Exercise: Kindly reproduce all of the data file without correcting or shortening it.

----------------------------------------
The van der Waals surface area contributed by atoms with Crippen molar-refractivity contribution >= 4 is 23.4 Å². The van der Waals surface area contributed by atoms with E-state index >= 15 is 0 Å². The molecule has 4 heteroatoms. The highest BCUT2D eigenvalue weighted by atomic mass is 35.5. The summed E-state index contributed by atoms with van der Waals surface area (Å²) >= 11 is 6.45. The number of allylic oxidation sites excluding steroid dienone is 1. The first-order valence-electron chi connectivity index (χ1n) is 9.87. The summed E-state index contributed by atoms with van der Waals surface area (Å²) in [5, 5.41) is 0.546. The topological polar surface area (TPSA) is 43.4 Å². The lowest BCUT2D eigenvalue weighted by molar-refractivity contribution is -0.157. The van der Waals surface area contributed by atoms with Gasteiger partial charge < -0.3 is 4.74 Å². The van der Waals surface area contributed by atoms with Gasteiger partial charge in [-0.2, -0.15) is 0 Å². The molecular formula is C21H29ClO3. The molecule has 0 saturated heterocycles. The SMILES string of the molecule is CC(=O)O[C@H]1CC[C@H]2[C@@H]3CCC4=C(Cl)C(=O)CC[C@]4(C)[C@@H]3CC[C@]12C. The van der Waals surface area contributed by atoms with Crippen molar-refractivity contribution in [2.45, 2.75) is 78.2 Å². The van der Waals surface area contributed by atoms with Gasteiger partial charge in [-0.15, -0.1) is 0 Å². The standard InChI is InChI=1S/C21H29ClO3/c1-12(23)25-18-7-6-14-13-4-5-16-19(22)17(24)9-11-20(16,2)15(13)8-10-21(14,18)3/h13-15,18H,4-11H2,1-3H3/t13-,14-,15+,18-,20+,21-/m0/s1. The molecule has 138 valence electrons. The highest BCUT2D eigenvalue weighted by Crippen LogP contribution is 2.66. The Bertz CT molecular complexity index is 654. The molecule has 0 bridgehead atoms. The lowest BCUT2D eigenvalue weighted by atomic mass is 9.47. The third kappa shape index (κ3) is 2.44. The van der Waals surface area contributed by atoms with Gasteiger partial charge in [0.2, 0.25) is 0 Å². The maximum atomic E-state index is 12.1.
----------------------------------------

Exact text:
The van der Waals surface area contributed by atoms with Crippen molar-refractivity contribution >= 4 is 23.4 Å². The van der Waals surface area contributed by atoms with E-state index >= 15 is 0 Å². The molecule has 4 heteroatoms. The highest BCUT2D eigenvalue weighted by atomic mass is 35.5. The summed E-state index contributed by atoms with van der Waals surface area (Å²) >= 11 is 6.45. The number of allylic oxidation sites excluding steroid dienone is 1. The first-order valence-electron chi connectivity index (χ1n) is 9.87. The summed E-state index contributed by atoms with van der Waals surface area (Å²) in [5, 5.41) is 0.546. The topological polar surface area (TPSA) is 43.4 Å². The lowest BCUT2D eigenvalue weighted by molar-refractivity contribution is -0.157. The van der Waals surface area contributed by atoms with Gasteiger partial charge < -0.3 is 4.74 Å². The van der Waals surface area contributed by atoms with Gasteiger partial charge in [-0.2, -0.15) is 0 Å². The molecular formula is C21H29ClO3. The molecule has 0 saturated heterocycles. The SMILES string of the molecule is CC(=O)O[C@H]1CC[C@H]2[C@@H]3CCC4=C(Cl)C(=O)CC[C@]4(C)[C@@H]3CC[C@]12C. The van der Waals surface area contributed by atoms with Crippen molar-refractivity contribution in [2.45, 2.75) is 78.2 Å². The van der Waals surface area contributed by atoms with Gasteiger partial charge in [-0.15, -0.1) is 0 Å². The standard InChI is InChI=1S/C21H29ClO3/c1-12(23)25-18-7-6-14-13-4-5-16-19(22)17(24)9-11-20(16,2)15(13)8-10-21(14,18)3/h13-15,18H,4-11H2,1-3H3/t13-,14-,15+,18-,20+,21-/m0/s1. The molecule has 138 valence electrons. The highest BCUT2D eigenvalue weighted by Crippen LogP contribution is 2.66. The Bertz CT molecular complexity index is 654. The molecule has 0 bridgehead atoms. The lowest BCUT2D eigenvalue weighted by atomic mass is 9.47. The third kappa shape index (κ3) is 2.44. The van der Waals surface area contributed by atoms with Gasteiger partial charge in [0.2, 0.25) is 0 Å². The maximum atomic E-state index is 12.1.